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They have contracted with Netflix for documentary production, but still live in a poor village and play football with their coach
In the small and poor Thai town of Mae Sai, near the border with Myanmar and Laos, the rescued cave boys in Thailand live like the other local teens. They live with their families, go to school, and play soccer. In addition to the routine, their lives would be ordinary, and in fact, they live as if they were not famous, even after closing a contract with Netflix to produce a miniseries about what they lived precisely one year ago.
They are called "cave boys," twelve adolescents who, in 2018, spent 17 days in a dangerous complex of caves flooded by heavy rains. The whole world followed their dramatic rescue that included the mobilization of international efforts until the attempt was successful.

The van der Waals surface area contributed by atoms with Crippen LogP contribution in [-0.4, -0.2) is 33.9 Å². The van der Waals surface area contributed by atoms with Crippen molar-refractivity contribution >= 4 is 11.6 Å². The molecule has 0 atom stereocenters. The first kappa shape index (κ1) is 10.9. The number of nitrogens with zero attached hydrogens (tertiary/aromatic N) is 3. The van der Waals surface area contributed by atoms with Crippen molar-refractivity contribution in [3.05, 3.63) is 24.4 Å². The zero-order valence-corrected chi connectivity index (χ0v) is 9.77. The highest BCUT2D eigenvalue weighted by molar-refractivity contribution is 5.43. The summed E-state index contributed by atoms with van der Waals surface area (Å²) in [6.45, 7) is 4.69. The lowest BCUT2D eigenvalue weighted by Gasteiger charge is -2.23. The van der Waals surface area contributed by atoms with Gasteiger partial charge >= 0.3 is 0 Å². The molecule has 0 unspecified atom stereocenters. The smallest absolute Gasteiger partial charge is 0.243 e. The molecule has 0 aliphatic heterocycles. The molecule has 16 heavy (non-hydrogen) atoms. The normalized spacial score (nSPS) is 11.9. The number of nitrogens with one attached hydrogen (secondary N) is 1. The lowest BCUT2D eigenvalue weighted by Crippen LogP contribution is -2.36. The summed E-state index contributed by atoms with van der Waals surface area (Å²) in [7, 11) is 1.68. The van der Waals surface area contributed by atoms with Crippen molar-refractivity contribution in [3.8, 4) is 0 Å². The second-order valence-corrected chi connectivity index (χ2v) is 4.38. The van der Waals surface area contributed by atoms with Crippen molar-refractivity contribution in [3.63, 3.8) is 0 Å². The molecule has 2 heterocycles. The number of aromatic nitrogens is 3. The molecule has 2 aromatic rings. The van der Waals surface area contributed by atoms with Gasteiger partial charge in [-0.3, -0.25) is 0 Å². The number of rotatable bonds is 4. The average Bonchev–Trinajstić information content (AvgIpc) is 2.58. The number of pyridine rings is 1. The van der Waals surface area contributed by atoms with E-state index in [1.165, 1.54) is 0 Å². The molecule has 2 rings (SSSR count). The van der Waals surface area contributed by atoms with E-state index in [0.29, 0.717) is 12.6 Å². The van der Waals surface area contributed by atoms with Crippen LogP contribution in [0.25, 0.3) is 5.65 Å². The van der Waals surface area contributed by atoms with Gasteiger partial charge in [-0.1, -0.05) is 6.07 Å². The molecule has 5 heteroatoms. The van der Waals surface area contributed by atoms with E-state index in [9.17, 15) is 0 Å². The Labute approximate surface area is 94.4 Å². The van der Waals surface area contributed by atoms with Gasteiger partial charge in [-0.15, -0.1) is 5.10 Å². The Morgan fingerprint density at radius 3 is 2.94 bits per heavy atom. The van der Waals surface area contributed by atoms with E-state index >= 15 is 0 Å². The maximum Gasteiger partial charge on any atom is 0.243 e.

At the time, the boys were between the ages of 11 and 16 years and were part of the amateur soccer team Javalis Selvagens. Today, they live in the same simple houses with their families and continue to train under the guidance of coach Ekapol Chanthawong. The young coach was also stuck with them at the Tham Luang cave complex, which stretches for about 10 kilometers under a mountain in Chiang Rai province, northern Thailand.
But neither they nor their families can publicly comment on what they have lived as part of the contract with Netflix. They have also become a subject of books.
LatinAmerican Post Staff